California inmates continue hunger strike amid controversy over leaders
Inmates in at least seven California prisons continued a month-long hunger strike in protest of conditions in solitary confinement, an action state prison officials call a ploy to relax controls on gang activity.
The state corrections department Wednesday said 346 inmates were on hunger strike, 200 of them refusing meals since July 8. They are protesting the state’s placement of 4,500 inmates in isolation, some of them held there for decades.
The court-appointed agency that runs prison healthcare programs said 24 inmates required medical attention, including one at Calipatria State Prison at the far southern edge of the state who was taken to a local hospital for “stabilization.” “He has agreed to eat, but that has not yet been confirmed,” said Liz Gransee, spokeswoman for the prison medical office.
Five of those hunger strikers were being treated for complications suffered as they attempted to resume eating, suffering nausea, vomiting and other ailments, Gransee said.
Corrections Secretary Jeffrey Beard contends the protest is an attempt by violent gangs to increase their ability to operate within California’s massive prison system.
In response to a federal lawsuit alleging conditions in the state’s isolation units amount to torture, the prisons department has filed statements by two prison gang members who allege they participated in past hunger strikes at the behest of gang leaders.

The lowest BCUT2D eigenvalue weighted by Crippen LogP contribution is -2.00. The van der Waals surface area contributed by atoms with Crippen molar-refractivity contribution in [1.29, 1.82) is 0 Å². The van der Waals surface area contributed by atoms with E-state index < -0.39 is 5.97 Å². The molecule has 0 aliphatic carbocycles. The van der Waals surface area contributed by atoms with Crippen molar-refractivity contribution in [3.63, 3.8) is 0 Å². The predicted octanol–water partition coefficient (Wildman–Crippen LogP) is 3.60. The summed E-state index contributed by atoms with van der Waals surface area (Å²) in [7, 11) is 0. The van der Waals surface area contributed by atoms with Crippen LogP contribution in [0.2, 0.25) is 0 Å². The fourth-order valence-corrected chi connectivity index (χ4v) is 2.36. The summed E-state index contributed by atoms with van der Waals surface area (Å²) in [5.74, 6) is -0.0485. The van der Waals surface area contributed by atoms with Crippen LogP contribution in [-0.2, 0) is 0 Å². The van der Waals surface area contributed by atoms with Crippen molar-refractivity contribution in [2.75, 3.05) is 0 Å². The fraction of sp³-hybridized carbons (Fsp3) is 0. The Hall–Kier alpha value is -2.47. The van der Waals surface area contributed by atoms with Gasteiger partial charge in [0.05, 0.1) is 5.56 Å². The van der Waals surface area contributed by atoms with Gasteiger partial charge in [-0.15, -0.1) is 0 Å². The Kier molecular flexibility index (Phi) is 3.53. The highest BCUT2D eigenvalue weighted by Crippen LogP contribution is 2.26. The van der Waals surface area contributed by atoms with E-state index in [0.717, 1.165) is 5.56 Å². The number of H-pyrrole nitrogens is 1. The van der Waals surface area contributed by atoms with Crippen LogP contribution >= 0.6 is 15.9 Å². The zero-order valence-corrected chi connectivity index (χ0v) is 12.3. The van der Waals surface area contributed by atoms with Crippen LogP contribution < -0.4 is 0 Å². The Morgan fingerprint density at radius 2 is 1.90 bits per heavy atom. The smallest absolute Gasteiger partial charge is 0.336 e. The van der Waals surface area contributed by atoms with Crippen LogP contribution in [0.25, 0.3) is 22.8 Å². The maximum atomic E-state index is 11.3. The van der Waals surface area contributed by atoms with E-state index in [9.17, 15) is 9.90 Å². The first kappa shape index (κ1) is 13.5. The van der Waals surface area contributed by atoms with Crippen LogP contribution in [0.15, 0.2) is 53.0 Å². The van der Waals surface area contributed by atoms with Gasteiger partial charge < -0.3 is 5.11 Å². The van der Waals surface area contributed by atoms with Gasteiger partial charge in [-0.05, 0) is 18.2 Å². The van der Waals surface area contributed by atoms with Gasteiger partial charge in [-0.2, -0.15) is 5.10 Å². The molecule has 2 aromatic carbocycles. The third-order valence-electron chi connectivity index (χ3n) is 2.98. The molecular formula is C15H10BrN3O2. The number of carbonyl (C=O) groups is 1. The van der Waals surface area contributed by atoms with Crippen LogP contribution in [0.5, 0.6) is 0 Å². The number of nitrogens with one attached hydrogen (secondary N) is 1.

The state’s assertion was followed this week in the unsealing of two federal indictments against Mexican Mafia leaders of Los Angeles street gangs.
Those grand jury indictments identify Arturo “Tablas” Castellanos, one of the four main leaders of the prison protest, as the top Mexican Mafia commander of the Florencia 13 street gang, issuing orders and collecting a share of money made through drug sales and extortion.
Castellanos is serving a life-without-parole sentence in the Security Housing Unit at Pelican Bay State Prison. He was moved to a different segregation unit along with other strike leaders when the protest began, and continues to refuse to eat, prison officials said.
His alleged second-in-command of the Florencia 13, Leonel “Wizard” Laredo, began the protest but resumed eating after his eighth missed meal, said corrections spokeswoman Deborah Hoffman.
More than half of the inmates held in isolation whose cases were reviewed are being returned to the general population. Prison investigators determined the inmates did meet the new criteria to be held in isolation.
After a series of hunger strikes in 2011, the state dropped policies that allowed inmates to be kept in isolation if they were found with gang-related artwork or books. New criteria requires evidence of gang-related behavior.
On Twitter: @paigestjohn
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